Mayor Charlie Hales’ crusade to get the city’s police a new contract before leaving office just ran into its most serious obstacle yet – blistering criticism from the city’s elected Auditor, Mary Hull Caballero, and Independent Police Review Director Constantin Severe.
Hales wants to give the police hefty raises to combat a worsening staffing shortage in return for eliminating a rule giving officers involved in an incident 48 hours before they have to give a statement.
Police critics and activists, however, want the council to wait until mayor-elect Ted Wheeler takes office in January — and they appear to have an influential new ally in that goal.
On Tuesday, the day before the City Council is scheduled to meet concerning the proposed police contract agreement, Hull Caballero and Severe issued a stinging public rebuke in the form of an open letter to Hales and the city’s other four elected commissioners.
The proposed contract “fails to address a number of issues related to police accountability that may undermine the public’s trust in the City’s ability to hold officers accountable,” they wrote.
Later on Tuesday, Hales released a response saying the letter “suffers from several areas of misunderstanding and misinformation.”
The letter is wide-ranging. It notes that the city is still exploring making changes to how complaints against police officers are investigated, such as allowing civilian investigators to compel testimony — a change that would require further contract negotiations.
“This interim solution does not address the City’s obligation under the Department of Justice settlement agreement, which requires that IPR be provided with the means to conduct independent investigations of police officer misconduct.”
The letter also addresses a draft policy for officer body-worn cameras, which was also the result of secret negotiations with the Portland Police Association, saying it includes “several provisions … that may limit accountability” and undermine independent oversight.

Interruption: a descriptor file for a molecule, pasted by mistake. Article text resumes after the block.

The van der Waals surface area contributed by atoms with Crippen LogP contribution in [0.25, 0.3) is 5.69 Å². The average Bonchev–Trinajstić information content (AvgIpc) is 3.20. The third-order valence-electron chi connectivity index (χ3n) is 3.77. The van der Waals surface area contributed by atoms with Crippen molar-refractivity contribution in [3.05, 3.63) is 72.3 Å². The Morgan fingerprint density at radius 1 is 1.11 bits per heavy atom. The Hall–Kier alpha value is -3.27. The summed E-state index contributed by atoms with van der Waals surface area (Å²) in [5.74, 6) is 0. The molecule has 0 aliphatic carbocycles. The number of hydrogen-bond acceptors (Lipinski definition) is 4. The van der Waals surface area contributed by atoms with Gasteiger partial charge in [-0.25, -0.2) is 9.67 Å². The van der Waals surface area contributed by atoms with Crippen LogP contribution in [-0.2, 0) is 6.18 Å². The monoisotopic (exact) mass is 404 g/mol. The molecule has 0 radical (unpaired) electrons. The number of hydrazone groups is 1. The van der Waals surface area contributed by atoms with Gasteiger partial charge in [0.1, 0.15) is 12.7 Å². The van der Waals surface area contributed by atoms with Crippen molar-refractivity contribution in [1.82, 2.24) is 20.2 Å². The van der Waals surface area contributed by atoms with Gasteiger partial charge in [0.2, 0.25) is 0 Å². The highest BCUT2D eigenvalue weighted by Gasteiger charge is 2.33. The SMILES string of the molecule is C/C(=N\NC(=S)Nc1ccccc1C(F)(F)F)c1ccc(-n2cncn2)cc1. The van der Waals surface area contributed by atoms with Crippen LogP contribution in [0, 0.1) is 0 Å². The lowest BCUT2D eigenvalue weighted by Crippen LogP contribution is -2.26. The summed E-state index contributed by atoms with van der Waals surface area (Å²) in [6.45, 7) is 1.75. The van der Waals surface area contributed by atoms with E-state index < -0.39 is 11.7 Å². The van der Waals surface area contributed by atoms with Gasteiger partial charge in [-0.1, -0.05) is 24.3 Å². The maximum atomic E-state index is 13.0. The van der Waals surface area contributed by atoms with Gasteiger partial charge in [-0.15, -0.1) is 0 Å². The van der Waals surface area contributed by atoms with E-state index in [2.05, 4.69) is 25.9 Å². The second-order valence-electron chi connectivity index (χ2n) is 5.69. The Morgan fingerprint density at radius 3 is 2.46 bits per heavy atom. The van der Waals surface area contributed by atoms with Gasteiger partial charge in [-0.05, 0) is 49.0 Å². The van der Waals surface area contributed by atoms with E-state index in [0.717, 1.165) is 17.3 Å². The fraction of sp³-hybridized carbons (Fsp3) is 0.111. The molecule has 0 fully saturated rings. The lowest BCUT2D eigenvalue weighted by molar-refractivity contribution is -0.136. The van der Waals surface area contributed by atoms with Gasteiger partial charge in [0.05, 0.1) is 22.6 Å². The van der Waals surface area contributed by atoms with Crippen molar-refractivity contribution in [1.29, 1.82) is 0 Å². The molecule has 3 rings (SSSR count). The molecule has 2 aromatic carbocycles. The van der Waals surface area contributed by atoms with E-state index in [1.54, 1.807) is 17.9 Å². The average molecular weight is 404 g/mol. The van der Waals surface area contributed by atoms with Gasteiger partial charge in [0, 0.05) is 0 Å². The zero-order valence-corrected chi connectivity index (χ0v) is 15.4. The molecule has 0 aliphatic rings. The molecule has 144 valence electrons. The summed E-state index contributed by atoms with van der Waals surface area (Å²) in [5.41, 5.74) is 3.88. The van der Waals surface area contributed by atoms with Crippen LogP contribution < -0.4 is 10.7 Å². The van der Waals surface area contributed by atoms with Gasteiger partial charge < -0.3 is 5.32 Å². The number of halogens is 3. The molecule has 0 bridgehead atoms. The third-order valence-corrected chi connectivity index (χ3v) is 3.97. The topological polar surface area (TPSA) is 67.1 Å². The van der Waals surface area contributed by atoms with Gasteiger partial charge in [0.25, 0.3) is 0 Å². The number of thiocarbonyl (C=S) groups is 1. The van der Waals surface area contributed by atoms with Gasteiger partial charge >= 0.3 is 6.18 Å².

While Hull Caballero and Severe hail the elimination of the 48-hour rule, their letter blasts the process that led to the proposal.
“A significant overarching concern is that the proposed collective bargaining agreement was negotiated with no notice to community stakeholders, in a break with previous contract negotiations. IPR was not notified that the City was engaged in collective bargaining with the PPA, and the City did not request IPR input. We are concerned that the veil of secrecy that has enveloped the proposed contract and its creation stands to do long-term harm to the City’s efforts to build a stronger police accountability system,” they wrote.
“We recommend that Council delay action on the proposed PPA contract until the issues discussed above can be addressed. The current collective bargaining agreement is not scheduled to expire until June 30, 2017. Given the window of opportunity, enough time remains to craft a proposed contract that is informed by a more public process.”
Hales, for his part, said the contract doesn’t impede accountability. And he questioned the timing of the letter. “As Auditor and IPR Director, you enjoy a certain level of access to information that the public does not immediately have. Your concerns could readily have been resolved earlier in this process had you raised them.”
The letter appears to reflect continued tension between Hull Caballero and Hales, who have clashed in the past.
The Portland Police Association did not immediately respond to a request for comment.